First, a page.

Joe Rice Media Review 3/11/07

Wow-wow-wow.  What a big week.  Any week with Grant Morrison, Frank Quitely, Paul Hornschmeier, Lewis Trondheim, and Anders Nilsen is a pretty goddam great week, especially if all that came in just two books!  And there was other good stuff too!  The wife's dirty martini did the trick of putting her to bed early so I've got some time to do some writing tonight.  It's a good thing; this stack is going to take a while.

B.P.R.D. is, by its nature, a book that delves into creepiness.  The adventure/serial/Cthulu combination always has something creeping up to the surface, especially with Guy Davis on art chores.  But, unreal as it is, it does real very well.  This month saw excellence in the real (I'm sorry, but the scene where the girls talk about a skirt was an amazing show of low-key real awesomeness) and the unreal.  Liz's vision was creepy, the stuff in the weird jungle was creepier, and that BIG EYED CAT GIRL FREAKED ME OUT.  Great work and some possible new plot threads emerging . . .and hints of the great Mr. L. Johnson showing his awesome face again.  Good book.

I remember hearing Peter Milligan had written a Kid Amazo book what seems like twenty years ago.  I was extremely excited.  And this week it finally got started in the pages of JLA Classified.  And it was . . .OK.  The art, by Carlos D'anda, took a while to win me over.  It's got a bit of a Patrick Gleason feel to it, but with harder edges.  Something about the book just didn't quite work for me.  The main character was something of an annoying cliche . . .oooh, the rebellious philosopher.  There's a reason I couldn't stand those guys in college.  But perhaps it will serve the story.  I'll give it another issue before I completely abandon this, though.  There was promise.

Why was everyone (outside of New Yorkers that didn't get it on time) complaining about Madman last week?  I thought it was a lot of fun.  Allred's pacing has always been rather individual.  And after all these years I appreciated the recap.  But anyone that believes that everyone really is irrevocably dead and that Frank is Death Incarnate has apparently never read Madman before, and maybe never read superhero comics at all.  Hell, at the end he's called Death and Life consecutively.  There's clearly something going on here.  And that ART!  Yum.  I want to snuggle with it.  I'm actually REALLY interested in where this goes.

Ahhh, Thunderbolts.  Dark, ugly art.  Obvious image rips from movies.  Unsympathetic, gross characters.  But it's such an entertaining train wreck, half-satire and half-straightforward-action-flick.  The best scenes, again, are with the low-level heroes that the Thunderbolts are hunting and with Norman "REAL CRAZY" Osborne.  I can totally see why someone wouldn't like this, but I'm enjoying it.

Karl Moline draws the HELL out of The Loners.  I just wish he had more of a book to draw.  A bunch of lame characters in what should have been a one-joke situation talk talk talk talk talk and then bust up a drug ring.  It's not poorly-written, it just isn't very compelling, no matter how many references to better comics are thrown in.  But damn that art is nice.  I'll be watching what this guy draws.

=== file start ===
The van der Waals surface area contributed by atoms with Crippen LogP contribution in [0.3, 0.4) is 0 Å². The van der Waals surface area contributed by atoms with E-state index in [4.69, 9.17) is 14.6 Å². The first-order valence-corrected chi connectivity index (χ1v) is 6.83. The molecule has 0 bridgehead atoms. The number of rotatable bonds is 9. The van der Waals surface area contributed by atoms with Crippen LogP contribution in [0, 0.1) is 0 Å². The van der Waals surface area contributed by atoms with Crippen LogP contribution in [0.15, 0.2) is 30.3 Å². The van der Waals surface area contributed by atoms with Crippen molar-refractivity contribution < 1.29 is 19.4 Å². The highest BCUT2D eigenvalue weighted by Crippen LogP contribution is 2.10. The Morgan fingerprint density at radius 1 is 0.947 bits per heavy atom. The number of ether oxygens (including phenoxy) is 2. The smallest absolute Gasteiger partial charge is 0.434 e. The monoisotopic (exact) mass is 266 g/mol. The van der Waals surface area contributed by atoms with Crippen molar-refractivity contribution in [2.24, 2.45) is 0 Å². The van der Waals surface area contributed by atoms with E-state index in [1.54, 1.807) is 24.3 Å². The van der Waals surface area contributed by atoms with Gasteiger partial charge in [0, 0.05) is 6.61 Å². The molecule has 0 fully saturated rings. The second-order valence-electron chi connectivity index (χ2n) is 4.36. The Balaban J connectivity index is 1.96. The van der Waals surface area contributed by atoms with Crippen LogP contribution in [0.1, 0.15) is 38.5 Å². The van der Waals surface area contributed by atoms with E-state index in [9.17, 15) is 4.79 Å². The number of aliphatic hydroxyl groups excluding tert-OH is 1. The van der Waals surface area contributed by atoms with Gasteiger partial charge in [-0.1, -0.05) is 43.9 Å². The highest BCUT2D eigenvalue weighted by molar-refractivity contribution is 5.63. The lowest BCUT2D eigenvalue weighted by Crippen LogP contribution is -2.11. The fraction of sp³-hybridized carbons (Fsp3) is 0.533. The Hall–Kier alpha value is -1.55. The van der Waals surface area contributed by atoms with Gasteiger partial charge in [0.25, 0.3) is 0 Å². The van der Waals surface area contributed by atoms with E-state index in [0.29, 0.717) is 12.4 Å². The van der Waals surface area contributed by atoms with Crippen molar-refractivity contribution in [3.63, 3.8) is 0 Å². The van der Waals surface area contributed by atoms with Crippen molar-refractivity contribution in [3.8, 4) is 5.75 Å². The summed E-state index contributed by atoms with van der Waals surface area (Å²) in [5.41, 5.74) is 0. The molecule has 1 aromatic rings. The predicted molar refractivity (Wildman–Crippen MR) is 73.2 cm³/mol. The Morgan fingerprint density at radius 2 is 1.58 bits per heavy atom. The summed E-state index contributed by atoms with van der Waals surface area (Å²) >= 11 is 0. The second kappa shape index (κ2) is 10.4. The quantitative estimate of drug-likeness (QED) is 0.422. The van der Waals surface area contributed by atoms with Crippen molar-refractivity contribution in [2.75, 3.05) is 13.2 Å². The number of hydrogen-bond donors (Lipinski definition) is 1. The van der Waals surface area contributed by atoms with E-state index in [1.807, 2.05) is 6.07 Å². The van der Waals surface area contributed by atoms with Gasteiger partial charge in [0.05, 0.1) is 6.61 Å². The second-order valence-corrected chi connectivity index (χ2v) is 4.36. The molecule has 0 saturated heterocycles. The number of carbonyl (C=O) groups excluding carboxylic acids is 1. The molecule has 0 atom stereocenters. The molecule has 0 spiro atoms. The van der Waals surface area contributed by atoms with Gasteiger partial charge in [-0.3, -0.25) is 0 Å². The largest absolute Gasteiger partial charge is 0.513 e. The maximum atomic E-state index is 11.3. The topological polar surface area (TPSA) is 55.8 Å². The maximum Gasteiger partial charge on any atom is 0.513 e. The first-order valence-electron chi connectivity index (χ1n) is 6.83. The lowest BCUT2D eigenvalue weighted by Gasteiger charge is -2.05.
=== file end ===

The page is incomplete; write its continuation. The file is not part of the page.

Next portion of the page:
When I saw so many people telling Greg to get Spider-man and the Fantastic Four, I was a little puzzled.  Granted, I really, really enjoyed Agents of Atlas.  But some of Parker's other work has been, well, merely "good."  Not exactly harsh criticism, but not yet enough to ensure I'll try everything he does.  He seemed a sort of Dan Slott with stronger writing chops, but not quite a sure bet.  Well, this book was pretty damn nice.  The Wieringo art doesn't hurt one bit.  We get what couldn't really be more of a straight-up superhero story, but told with enough wit and panache that you totally don't mind.  The scene with the couple in the park particularly tickled me.  Anyway, if you're not really going to break ground, do the old thing really well, and this does.  I guess I officially have to try all of Parker's work now.

And I'm still enjoying the hell out of New Avengers.  Yu's art and layouts still stand out.  His storytelling and panel choices are really great.  And Bendis is doing a great two-layered story here, each of them compelling (that last part is particularly hard to pull off).  Hey, is Wonder Man wearing that cheeseball guido chain in other books?  It's so perfect for a guy who'd actually wear that awful leisure suit.  And is it wrong that I was cheering for Iron Fist's lawyer?  Totally fun.

But, really, no superhero book this week could out-fun, out-write, out-draw, or out-awesome All-Star Superman.  From that beautiful cover, to the beginning where the bizarro technician starts accruing debris, to Superman tenderly saying goodbye to his pet Sun-Eater to FRICKIN BIZARRO WORLD and you're only on page 5.  Jimmy's still the coolest guy around, Lombard's on . . ."performance enhancers," Lois is beautiful, Superman had a card for her . . .Christ, I'm just listing awesome things here.  And that last page!  Ung!  Quitely's mastery of draftsmanship, his perfection with character, and his brilliance in storytelling make each page of Morrison's fun, exciting script just give you a kiss on the brain.  God, I can't wait for the next issue.  I forgot how great this is.

I got Gipi's Garage Band but have not yet had time to read it.  You'll get the review when I do.  Looks fun.  And in Mome, I've only read Nilson's comic (heart-wrenching) and Columbia's bit (awesome).  More when I read more but it looks well-worth the time and money, a great little anthology.  Some crap, of course, but enough good to mean something.

James Bond: Blackbox TP

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